The second component of a bad day stems from our beliefs and values. On it’s own a work item, like giving a presentation, can often be managed so it doesn’t impact your whole day. You may give yourself a pep talk on the way to work, or speak with your manager about your concerns; in other words, you mitigate it by finding ways to manage the emotions you are experiencing (therefore taking off the colourful lenses). In order for you to do those things for yourself you would have beliefs about a number of things. You would believe your manager was there to support you, not judge you. You would believe that any stumbles in the actual presentation would not be career limiting for you. These kinds of beliefs can help you to continue, even though what you need to do is awkward and unfamiliar. The other component in this is values, which work hand-in-hand with our beliefs. Continuing with our example, the opportunity to present would need to fit in with your personal values; you would need to feel that doing the presentation was important (i.e. value of communication, and/or transparency through sharing information). Beliefs and values source us, meaning they provide us with energy when we need it. This energy allows us to continue with something that may not feel comfortable, but that we know in our hearts is right. When our values and beliefs are being represented or upheld we can often make it through the event with our well being in tact (we may still feel exhausted at the end of it, but it is an exhaustion steeped in accomplishment). However, if you had to present data you felt was misleading or false (not aligning with your values), and failing to do so would cost you your job (your belief), where would that leave you? Yup, that is a soul-crushingly bad day that strips away your well being leaving you vulnerable, unhappy and stumbling against any other challenges you may face.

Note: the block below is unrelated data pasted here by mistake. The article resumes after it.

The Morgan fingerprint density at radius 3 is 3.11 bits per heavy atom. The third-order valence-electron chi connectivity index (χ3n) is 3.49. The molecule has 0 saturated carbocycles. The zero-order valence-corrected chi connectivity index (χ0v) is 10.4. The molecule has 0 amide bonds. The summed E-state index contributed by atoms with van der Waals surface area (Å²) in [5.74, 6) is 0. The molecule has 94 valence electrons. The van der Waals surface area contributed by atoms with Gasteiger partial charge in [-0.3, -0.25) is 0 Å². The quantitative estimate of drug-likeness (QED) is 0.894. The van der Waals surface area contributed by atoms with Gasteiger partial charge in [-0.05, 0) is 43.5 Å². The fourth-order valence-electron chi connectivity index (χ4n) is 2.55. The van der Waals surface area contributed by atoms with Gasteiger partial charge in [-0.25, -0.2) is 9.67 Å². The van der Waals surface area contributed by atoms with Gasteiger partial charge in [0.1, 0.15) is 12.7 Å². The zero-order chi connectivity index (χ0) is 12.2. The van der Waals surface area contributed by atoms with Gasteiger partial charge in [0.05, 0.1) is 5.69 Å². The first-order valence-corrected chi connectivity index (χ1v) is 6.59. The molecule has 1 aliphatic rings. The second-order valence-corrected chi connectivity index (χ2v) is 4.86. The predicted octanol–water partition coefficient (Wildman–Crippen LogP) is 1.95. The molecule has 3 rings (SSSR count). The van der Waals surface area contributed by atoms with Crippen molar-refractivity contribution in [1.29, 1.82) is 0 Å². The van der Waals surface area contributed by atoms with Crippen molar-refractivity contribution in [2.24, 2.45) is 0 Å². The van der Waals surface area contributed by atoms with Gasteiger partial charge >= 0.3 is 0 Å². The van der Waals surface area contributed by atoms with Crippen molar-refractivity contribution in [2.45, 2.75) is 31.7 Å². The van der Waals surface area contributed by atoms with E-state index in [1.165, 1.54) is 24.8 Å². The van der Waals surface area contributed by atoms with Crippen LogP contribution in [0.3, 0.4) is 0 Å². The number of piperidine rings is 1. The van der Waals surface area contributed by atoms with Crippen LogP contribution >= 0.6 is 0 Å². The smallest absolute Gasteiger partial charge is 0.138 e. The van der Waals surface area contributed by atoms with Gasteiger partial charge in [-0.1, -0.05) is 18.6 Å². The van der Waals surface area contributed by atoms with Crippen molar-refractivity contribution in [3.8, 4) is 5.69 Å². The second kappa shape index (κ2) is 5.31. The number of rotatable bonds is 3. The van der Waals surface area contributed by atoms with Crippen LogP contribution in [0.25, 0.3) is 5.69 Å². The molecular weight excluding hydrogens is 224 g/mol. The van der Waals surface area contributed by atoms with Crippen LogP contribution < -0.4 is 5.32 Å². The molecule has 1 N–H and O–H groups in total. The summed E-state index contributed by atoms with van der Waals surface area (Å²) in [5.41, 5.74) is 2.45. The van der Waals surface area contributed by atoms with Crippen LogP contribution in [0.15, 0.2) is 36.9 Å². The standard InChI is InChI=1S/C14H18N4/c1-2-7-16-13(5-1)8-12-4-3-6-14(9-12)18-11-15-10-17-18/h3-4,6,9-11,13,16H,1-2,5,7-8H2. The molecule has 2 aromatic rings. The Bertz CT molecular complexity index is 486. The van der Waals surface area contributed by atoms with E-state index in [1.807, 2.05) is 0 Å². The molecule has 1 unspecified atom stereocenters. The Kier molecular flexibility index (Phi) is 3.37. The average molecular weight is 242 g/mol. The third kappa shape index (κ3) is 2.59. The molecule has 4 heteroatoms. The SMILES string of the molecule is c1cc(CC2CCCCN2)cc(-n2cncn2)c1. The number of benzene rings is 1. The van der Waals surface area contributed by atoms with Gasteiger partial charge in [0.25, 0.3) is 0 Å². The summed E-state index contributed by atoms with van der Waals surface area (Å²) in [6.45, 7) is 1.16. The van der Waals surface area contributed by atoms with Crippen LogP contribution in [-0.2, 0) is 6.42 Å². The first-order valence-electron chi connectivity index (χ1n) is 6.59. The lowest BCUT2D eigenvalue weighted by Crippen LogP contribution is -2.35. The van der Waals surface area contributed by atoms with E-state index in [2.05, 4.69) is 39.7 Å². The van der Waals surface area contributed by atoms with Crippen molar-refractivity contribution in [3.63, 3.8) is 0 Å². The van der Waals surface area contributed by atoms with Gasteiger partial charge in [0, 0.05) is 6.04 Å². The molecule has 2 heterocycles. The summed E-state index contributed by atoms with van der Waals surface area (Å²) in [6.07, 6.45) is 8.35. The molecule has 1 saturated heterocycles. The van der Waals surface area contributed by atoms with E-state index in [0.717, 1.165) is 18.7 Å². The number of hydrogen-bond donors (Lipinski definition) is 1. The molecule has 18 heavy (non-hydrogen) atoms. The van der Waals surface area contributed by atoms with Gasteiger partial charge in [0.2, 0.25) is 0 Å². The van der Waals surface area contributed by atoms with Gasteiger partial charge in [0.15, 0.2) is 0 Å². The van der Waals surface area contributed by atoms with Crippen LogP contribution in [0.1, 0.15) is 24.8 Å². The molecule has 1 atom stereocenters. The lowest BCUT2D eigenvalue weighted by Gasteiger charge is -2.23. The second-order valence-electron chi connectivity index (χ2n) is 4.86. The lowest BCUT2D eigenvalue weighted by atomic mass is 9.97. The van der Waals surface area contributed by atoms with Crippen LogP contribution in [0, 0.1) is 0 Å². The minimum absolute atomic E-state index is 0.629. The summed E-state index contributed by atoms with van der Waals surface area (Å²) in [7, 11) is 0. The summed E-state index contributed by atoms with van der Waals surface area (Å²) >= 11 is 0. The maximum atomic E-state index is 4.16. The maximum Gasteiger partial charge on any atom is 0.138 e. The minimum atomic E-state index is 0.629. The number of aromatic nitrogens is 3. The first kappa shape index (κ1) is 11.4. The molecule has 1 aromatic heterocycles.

There is no “magic bullet” that will prevent you from experiencing bad days, but there are simple things you can do to recognize the pattern of a bad day and help yourself get in front of one. Make it a habit to check in with yourself over the course of your day, just gently look inside and note your thoughts (be compassionate here, there is no such thing as a “bad” thought even if you may not like what it says). Then, note the emotions that are tagged to those thoughts. Most of us would rather not feel anything, emotions can be pesky energy suckers…but know this, emotions will steal that energy anyway so better to feed them once and be done with it – note your emotions. Then, with deep self-compassion, look to understand the beliefs you are holding that give life to these thoughts and emotions…and finally, look to see what values they represent. With this beautifully real picture of what is happening for you in this moment spend a few more moments to understand what the most compassionate thing you could do for yourself right now would be? Maybe it is to call in and let work know you are going to be unavoidably late, buying yourself some time and peace of mind. Maybe it is to express concerns to your manager or a trusted colleague, sharing the burden carried makes it much lighter to hold. We can’t always prevent bad days from happening, but we can be kinder to ourselves in the middle of one, listening to what we need. When we are able to do this for ourselves we respond (rather that react) to what is going on for us in our day, nourishing our well being in the midst of chaos.